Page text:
Waste Management spent $17,053.66 on 3-day retreat

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ST. CROIX - A three-day retreat that the V.I. Waste Management Authority board and senior managers took on St. Croix in January cost taxpayers more than $17,000.

That figure includes round-trip airfare and hotel accommodations for those who traveled from St. Thomas; catering for lunch, dinner and refreshments; the cost of the meeting room and certain business services; facilitator fees; materials and prizes for a team-building activity; and stenographer services for the board's annual meeting.

It also includes presents commemorating the Waste Management Authority's 10th anniversary that the board and agency managers gifted themselves.

The expenses for the retreat at the Arawak Bay Inn at Salt River from Jan. 22 to 24 totaled $17,053.66, according to figures provided by the V.I. Waste Management Authority in response to a Daily News public records request.

$2,200 in gifts

According to the information Waste Management provided, the breakdown for expenses was:

- Round-trip airfare from St. Thomas to St. Croix for 12 people, including three board members, an assistant, seven managers and the facilitator for the retreat was $1,975.

- Hotel accommodations for 10 people for three days and two people for two days at a "local" rate was $5,622.75. Breakfast was included.

- Catering services for three days for all participants, which includes the St. Thomas and the St. Croix board members and management teams, as well as the facilitator, was $2,950.

- The meeting room and services with audio-visual materials, such as projectors, flip charts, markers, the printing of documents, wireless internet and phone calls were included.

- The facilitator fee, at $1,250 per day for two days, was $2,500.

- The commemorative gifts were $2,206.47.

- Materials and prizes for a team-building activity were $426.94

- Per diem payments for the board were $375.

- Stenographer services for the board annual meeting, which occurred at the end of the retreat, were $897.50

- Audio equipment setup was $100.

An exercise in engaging

Waste Management Authority Executive Director May Adams-Cornwall said she thinks the retreat was important for building capacity and training and having managers and the board interact and talk about how they want to see the agency move forward.

"This one was particularly important for us, because we realize with the situation with finances and resources that our priority goals must match up with the strategic direction of the authority," she said. "We felt like we needed the board to engage with us about what the strategic direction should be."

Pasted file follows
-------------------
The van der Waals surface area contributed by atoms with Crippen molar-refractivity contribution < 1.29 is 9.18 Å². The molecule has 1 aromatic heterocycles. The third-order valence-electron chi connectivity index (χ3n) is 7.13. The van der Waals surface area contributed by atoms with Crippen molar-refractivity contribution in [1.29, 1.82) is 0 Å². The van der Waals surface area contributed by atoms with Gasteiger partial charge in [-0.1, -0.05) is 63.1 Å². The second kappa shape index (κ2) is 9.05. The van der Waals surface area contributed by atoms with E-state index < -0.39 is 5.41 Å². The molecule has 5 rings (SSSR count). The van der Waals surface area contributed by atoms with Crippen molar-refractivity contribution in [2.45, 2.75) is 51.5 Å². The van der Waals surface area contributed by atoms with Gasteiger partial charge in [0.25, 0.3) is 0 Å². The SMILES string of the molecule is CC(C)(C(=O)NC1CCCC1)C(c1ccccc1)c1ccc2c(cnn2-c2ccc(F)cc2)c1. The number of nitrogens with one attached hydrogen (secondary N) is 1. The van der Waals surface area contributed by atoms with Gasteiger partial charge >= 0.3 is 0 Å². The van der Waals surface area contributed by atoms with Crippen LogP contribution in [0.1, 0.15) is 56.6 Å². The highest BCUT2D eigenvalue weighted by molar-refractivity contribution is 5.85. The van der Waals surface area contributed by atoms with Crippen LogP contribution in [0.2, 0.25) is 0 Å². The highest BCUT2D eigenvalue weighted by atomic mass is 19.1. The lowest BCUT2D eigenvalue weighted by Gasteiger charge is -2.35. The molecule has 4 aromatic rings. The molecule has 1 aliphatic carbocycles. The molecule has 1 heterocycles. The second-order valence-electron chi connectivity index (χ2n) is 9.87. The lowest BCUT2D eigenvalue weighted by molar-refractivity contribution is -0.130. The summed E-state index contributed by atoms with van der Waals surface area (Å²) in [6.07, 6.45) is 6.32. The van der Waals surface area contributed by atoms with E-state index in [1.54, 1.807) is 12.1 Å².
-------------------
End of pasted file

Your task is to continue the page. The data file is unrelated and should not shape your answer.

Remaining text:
According to information Waste Management provided, all five board members - board chairman and Public Works Commissioner Darryl Smalls, Dodson James, LaVerne Ragster, Valdamier Collens and Norberto Rosado - attended the retreat, along with a Waste Management employee who is assigned to the board. Fourteen Waste Management staff members, comprising executive and senior management, also attended, along with the facilitator.

Adams-Cornwall said that board members and staff who live on St. Croix spent the nights at home, rather than at the Arawak.

"We just came in every morning," she said, noting that she she did not think that it was necessary for everyone to stay at the inn. "I don't think it makes sense to do that, unless it's some far, far place. This was accessible."

Gifts and prizes

The Waste Management Authority 10th anniversary commemorative gifts that all participants received included embossed portfolios and portable speaker devices with USB ports, Adams-Cornwall said.

The prizes and materials for team-building exercises included prizes and materials for a team scavenger hunt and for charades, Adams-Cornwall said.

The facilitator for the retreat was Haldane Davies from the University of the Virgin Islands, she said.

The per diem amount of $75 per day was paid to the two non-governmental board members, Ragster and Rosado, Adams-Cornwall said. The three others, government employees, are not eligible for the per diem, according to V.I. Code, and are paid their regular salary when they are on board business.

Staying focused

Adams-Cornwall said that because cell phone service was spotty at the retreat, those attending had to focus on the business at hand.

"It kept everyone focused. No one got any calls during that meeting. I think that was important," she said.

The topics discussed during the retreat centered on planning and how participants envision the agency in 10 years, according to the agenda. There was also a session on board committee structure.

Cornwall said they also discussed priority goals and objectives for the upcoming fiscal year and building the agency's business strategy.

"We need to know which goals and objectives are rising to the top, because the money is limited," she said.

One of the priorities is putting a strategic plan together, Cornwall said, adding that she is in the process of getting proposals for that.

Additionally, the retreat also involved some training with the board, according to Cornwall.

'Money well-spent'

Cornwall said she thinks the $17,000 was money well-spent and said that the retreat was less expensive than it would be to send people out of the territory for training and capacity-building.

"For the small amount that that represents of a total budget of an organization our size, if you were to take that same money and try to send the same amount of people out to be trained the same amount, you'd spend four or five times the amount of money," she said.

- Contact Joy Blackburn at 714-9145 or email jblackburn@dailynews.vi.

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